Trainee midwife Samantha Bradnock shows inspirational determination, guts and perseverance to follow her chosen career.
“I have delivered 28 babies and yes, they are slippery but no, I’m not going to drop that baby!” Samantha Bradnock
“When I was 18, I got a place at university where I was invited to do an occupational health assessment. I thought it would be something like measles vaccinations but I sat opposite a lady who told me that I would not be able to be a midwife. That I couldn’t hold a baby or deliver a baby. I then went down to the university and they were not helpful, saying how are you going to take bloods etc?”
“In the end they said they didn’t think I would be able to provide safe practice. I was heart-broken. I cried for two weeks. My mum cried. She thought it was all her fault. It wasn’t.”
“For the first time in my life at 18 I hated my hand. I didn’t want to do anything any more. I couldn’t see an end goal.”
“But I got some A levels that were better than expected and I thought a back-up idea would be to study nutrition. So I went to Bournemouth University but after a few weeks I said this is not what I want to do and I started telling people what had happened. I told my tutor that I needed to be the one saying what I could and could not do. We had a lovely chat.”
“I was told being a midwife is as much about communication and building a rapport with the mother as about clinical skills.”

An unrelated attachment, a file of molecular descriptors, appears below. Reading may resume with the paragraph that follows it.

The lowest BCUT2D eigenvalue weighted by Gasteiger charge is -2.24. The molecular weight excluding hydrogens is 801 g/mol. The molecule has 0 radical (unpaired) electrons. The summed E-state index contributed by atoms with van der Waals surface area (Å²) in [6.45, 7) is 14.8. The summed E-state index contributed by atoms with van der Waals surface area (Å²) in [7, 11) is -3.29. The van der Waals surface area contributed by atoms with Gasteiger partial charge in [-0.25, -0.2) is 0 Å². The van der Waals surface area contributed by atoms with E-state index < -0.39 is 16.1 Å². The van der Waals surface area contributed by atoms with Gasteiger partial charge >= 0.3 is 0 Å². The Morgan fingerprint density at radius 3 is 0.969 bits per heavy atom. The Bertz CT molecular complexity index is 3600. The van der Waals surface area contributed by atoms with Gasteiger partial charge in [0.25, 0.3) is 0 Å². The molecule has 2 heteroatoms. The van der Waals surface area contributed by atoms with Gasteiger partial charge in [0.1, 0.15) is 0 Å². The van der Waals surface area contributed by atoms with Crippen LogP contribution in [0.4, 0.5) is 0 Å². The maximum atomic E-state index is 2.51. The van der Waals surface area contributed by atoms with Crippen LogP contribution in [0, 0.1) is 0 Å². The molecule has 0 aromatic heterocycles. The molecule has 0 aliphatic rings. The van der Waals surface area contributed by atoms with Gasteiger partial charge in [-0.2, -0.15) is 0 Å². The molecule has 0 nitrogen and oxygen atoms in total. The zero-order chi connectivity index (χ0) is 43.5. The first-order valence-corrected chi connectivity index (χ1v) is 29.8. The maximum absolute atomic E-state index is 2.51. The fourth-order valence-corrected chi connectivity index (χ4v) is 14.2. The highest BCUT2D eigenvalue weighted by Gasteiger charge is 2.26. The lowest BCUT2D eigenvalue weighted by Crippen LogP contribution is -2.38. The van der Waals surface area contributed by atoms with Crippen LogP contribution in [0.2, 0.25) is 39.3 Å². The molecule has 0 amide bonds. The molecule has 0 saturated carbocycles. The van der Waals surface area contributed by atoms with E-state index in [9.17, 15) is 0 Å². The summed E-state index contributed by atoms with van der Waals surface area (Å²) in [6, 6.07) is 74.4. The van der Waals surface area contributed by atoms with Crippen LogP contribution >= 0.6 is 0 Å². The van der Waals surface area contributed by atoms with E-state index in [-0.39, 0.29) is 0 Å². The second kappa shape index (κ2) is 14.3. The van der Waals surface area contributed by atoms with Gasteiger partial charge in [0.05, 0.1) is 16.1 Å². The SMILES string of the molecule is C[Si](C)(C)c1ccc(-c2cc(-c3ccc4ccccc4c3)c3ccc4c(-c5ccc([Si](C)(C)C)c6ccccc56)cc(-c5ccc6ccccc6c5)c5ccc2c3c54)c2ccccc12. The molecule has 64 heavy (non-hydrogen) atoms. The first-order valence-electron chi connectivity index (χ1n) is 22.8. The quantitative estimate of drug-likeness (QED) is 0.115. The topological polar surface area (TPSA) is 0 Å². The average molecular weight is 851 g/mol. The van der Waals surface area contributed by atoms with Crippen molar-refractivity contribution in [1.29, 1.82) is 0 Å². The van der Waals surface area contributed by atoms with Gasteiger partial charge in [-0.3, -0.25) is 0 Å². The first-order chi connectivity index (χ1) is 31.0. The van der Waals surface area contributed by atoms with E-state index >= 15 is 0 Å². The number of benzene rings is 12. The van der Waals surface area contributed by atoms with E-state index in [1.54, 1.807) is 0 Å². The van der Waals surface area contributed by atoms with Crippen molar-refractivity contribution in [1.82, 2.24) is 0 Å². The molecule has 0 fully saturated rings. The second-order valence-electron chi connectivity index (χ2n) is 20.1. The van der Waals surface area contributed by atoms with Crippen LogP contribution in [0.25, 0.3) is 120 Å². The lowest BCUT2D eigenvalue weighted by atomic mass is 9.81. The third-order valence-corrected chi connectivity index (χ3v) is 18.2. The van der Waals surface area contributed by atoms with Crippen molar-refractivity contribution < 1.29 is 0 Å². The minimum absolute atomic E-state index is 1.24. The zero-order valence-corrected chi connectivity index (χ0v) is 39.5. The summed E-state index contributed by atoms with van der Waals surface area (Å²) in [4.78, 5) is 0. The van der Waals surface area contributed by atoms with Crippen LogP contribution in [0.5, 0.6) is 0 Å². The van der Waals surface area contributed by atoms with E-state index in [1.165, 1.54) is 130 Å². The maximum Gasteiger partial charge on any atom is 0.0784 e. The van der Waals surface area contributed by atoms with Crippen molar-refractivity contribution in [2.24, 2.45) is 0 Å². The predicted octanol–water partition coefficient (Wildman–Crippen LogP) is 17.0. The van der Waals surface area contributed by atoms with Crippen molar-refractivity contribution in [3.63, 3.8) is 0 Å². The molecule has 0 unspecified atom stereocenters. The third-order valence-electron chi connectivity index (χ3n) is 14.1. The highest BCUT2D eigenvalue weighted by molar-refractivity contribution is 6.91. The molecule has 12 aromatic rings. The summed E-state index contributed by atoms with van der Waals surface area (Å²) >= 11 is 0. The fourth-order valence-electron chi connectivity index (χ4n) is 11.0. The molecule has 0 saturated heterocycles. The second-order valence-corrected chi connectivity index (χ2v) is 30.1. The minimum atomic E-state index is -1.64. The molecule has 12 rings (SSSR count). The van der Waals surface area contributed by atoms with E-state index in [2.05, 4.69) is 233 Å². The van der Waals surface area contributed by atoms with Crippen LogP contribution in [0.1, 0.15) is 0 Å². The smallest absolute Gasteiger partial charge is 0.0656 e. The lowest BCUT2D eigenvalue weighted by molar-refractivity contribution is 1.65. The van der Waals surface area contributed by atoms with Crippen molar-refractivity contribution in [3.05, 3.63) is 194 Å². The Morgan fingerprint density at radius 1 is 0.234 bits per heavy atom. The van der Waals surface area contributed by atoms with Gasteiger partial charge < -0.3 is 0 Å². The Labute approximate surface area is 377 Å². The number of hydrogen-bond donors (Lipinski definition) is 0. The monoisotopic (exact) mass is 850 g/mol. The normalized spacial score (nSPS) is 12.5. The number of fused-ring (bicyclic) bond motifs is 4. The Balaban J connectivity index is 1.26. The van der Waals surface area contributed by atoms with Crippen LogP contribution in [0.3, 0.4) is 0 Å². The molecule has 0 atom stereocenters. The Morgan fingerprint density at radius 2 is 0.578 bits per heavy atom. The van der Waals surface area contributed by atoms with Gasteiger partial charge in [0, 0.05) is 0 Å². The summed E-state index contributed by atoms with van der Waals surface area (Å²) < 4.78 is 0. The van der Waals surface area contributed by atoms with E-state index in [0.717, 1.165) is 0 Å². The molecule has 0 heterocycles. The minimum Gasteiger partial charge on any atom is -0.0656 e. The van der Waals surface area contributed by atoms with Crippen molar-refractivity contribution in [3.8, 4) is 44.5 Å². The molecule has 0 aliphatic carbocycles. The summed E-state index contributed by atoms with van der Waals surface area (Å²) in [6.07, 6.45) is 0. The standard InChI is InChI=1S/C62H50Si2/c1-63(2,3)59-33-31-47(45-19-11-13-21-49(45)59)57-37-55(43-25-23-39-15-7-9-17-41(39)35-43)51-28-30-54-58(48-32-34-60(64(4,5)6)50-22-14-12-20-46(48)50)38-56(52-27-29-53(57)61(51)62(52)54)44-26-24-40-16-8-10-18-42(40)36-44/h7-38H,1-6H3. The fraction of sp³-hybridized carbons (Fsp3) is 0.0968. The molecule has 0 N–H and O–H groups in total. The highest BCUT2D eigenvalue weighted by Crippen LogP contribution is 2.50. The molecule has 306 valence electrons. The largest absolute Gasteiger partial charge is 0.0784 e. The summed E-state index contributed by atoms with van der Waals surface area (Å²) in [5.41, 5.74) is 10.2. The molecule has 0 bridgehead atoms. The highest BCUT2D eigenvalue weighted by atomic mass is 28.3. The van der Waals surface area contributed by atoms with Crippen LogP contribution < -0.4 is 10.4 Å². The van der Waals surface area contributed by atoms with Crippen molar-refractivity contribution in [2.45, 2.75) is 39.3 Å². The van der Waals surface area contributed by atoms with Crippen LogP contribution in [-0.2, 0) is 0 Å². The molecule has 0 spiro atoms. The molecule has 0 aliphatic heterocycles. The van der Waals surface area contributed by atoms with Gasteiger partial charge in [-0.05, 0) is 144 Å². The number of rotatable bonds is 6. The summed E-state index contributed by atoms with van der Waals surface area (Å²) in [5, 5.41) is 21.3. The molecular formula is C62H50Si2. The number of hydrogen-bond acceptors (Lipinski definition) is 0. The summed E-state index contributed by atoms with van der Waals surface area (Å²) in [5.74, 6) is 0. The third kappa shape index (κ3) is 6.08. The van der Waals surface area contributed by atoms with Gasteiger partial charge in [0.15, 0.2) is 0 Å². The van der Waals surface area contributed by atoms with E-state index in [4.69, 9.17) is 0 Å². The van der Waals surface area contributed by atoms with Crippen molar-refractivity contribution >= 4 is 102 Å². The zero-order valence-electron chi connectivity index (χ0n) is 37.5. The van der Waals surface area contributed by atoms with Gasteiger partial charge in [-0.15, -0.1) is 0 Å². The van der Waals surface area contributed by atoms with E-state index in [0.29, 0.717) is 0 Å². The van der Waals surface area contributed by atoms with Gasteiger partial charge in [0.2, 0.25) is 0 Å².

“I reapplied to do midwifery but we were so nervous as we did not want me to be turned down again. I had to have the same Occupational Health Assessment but the course leader said whatever is written in the OHA Report I am tearing it up. She believed in me.
“I also discovered that my situation was covered by the Equality Act 2010.”
“My department has been so supportive. I was worried about the practical training as I didn’t want to the known as the student with one hand. Half way through my practice I was diagnosed with cancer so I was then going to be the student with one hand AND cancer but I had a lot of support. The first university I applied to just did not have that support in place.”
“Bournemouth University has given me the most amazing support. They have that trust in me to let me find my own way. There are traditional ways of doing things but doing things differently is not wrong. Being part of the midwifery team is really all about teamwork.”
“I have delivered 28 babies and yes, they are slippery but no, I’m not going to drop that baby!”
“It is down to the employer to make reasonable adjustments but I have not needed any. We can do whatever job we want to do.”
“Supporting a Reach family as a midwife confirmed my desire to support women. So my message is don’t give up! If you face a situation where you know people are not going to be supportive you need to find someone else. You can’t always change people’s perceptions but things are definitely getting better. So far only two people have ever asked me about my arm and once I’ve qualified, I will be telling that first university the mistake they made!”
Read the entire Within Reach here: https://reach.org.uk/wp-content/uploads/2016/09/Within-Reach-Winter-2019-web-copy11571.pdf
Watch Samanthas incredibly moving story here: